[CentOS] OpenVPN problem

Sun Feb 9 19:33:49 UTC 2014
Timothy Murphy <gayleard at eircom.net>

Ken Smith wrote:

>> But I am genuinely interested in the best way to use OpenVPN.
>> All the documents I looked at online spent their time
>> explaining at inordinate length how to setup OpenVPN.
>> If anyone knows of a site with a simple explanation
>> of how to use OpenVPN (preferably with the commands and responses
>> during an actual session) I should be very grateful.
> Its down to the question about what you are needing to do. If you just
> need SSH access then SSH direct without VPN is just fine. SSH itself is
> encrypted and the VPN just encrypts the already encrypted traffic again
> and just slows things down.

Thank you for your response.
But I'm not really asking whether to use VPN or ssh (directly),
I'm just asking the best way to use OpenVPN.

> If you want other kinds of access to the remote machine, for example
> using protocols that don't use SSL themselves, such as legacy ones like
> telnet or ftp, then I'd put that traffic through a VPN.

I don't want to use telnet or ftp - does anyone use ftp nowadays?

> The OpenVPN documentation has a quick setup section, or at least it used
> to. I found that a good way to get it going.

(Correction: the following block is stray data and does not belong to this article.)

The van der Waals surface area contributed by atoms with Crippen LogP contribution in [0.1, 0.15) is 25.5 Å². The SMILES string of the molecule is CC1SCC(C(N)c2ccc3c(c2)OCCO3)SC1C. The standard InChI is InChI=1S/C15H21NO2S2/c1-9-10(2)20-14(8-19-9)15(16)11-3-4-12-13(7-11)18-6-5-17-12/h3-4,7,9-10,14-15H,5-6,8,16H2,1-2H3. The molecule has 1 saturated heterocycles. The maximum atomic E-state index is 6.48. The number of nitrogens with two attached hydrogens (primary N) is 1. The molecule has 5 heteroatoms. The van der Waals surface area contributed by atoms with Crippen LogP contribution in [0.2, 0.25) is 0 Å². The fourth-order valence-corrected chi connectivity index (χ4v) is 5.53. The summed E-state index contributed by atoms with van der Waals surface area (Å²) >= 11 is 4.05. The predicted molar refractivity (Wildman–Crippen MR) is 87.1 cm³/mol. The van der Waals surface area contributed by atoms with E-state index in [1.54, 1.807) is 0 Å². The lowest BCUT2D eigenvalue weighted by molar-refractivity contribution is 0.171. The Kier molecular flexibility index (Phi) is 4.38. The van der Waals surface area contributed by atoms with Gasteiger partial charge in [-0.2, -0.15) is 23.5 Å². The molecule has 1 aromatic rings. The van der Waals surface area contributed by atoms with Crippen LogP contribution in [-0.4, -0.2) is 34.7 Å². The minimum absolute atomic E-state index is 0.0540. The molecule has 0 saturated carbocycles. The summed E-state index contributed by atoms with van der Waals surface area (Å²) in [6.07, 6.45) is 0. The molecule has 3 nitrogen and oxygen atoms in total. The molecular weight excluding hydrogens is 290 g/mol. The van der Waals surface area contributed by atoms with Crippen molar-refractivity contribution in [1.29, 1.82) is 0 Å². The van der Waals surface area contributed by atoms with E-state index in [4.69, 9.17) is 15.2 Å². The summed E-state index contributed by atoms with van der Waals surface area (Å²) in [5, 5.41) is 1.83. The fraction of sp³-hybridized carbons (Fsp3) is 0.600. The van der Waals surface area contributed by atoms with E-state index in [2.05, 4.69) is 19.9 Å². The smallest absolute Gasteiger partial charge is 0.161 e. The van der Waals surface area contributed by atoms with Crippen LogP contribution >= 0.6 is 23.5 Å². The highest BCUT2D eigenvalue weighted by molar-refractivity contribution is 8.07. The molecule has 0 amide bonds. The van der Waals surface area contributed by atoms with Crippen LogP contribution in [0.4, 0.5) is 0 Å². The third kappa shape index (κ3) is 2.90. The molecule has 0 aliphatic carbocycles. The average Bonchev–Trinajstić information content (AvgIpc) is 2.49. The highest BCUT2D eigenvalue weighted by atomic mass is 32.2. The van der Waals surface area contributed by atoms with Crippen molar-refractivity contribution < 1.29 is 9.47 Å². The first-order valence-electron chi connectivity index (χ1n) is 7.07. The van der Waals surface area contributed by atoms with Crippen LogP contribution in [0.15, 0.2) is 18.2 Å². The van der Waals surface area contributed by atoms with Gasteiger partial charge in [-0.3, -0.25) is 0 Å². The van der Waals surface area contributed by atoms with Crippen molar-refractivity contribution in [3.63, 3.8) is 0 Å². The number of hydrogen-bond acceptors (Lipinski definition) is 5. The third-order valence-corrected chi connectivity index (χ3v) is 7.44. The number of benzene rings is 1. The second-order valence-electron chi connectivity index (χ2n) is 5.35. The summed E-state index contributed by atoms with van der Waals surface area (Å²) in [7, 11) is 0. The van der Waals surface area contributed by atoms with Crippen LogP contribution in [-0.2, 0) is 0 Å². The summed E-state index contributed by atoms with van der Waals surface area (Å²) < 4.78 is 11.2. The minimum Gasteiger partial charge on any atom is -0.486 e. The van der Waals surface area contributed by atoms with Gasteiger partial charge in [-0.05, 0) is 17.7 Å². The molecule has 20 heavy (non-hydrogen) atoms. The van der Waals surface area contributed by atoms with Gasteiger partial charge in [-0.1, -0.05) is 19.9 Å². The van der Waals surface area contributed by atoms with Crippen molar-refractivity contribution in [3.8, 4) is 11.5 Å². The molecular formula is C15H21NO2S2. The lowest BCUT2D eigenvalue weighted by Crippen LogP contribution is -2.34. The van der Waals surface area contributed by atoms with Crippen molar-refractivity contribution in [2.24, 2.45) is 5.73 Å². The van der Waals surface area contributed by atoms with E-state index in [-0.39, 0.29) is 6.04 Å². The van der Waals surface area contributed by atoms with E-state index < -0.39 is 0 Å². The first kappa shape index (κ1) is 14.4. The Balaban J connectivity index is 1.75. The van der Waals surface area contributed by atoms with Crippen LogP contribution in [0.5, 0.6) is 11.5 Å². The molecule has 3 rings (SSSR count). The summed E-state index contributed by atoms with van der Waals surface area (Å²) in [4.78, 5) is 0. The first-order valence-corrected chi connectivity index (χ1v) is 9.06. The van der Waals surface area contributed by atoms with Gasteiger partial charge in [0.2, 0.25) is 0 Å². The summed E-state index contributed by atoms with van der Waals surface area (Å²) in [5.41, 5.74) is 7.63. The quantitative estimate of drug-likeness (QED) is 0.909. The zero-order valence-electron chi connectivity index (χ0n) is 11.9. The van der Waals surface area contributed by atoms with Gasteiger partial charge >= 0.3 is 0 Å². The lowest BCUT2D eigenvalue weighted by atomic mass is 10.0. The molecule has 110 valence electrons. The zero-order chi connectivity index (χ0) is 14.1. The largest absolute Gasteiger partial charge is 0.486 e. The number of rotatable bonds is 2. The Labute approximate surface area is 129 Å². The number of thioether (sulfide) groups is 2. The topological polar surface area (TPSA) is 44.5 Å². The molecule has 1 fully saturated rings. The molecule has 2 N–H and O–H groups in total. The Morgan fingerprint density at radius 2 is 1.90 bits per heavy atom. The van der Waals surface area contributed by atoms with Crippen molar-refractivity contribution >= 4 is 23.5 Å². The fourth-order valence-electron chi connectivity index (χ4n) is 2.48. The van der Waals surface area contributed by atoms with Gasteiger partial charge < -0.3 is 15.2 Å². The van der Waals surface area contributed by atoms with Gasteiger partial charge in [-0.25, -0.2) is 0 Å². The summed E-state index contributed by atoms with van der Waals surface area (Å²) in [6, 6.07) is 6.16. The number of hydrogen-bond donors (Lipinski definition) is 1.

I have OpenVPN set up; I found the brief instructions 
that come with CentOS openvpn (eg /etc/openvpn/2.0/README)
perfectly adequate - what I'm asking about is the _use_ of OpenVPN.

> But from your original post
> you were asking about MTU, suggesting that you are having network
> problems getting a reliable connection.

I've found that reducing the MTU to 1000 has solved this problem.

> Is a direct SSH connection
> reliable? From what you said it isn't.

It is perfectly reliable when it can be established.
But occasionally there is a problem establishing it,
essentially because the remote machine has a dynamic IP address.

> Is the remote machine at a datacentre somewhere? Is your
> local network and its internet connection solid?

The remote machine is under my control (in a house in Italy).
The internet connection there is rather slow (around 6Mb/s),
but is pretty reliable (except during electric storms).
The local network at my home in Ireland is fine,
and the internet connection is good too (around 50Mb/s).

Timothy Murphy  
e-mail: gayleard /at/ eircom.net
School of Mathematics, Trinity College, Dublin 2, Ireland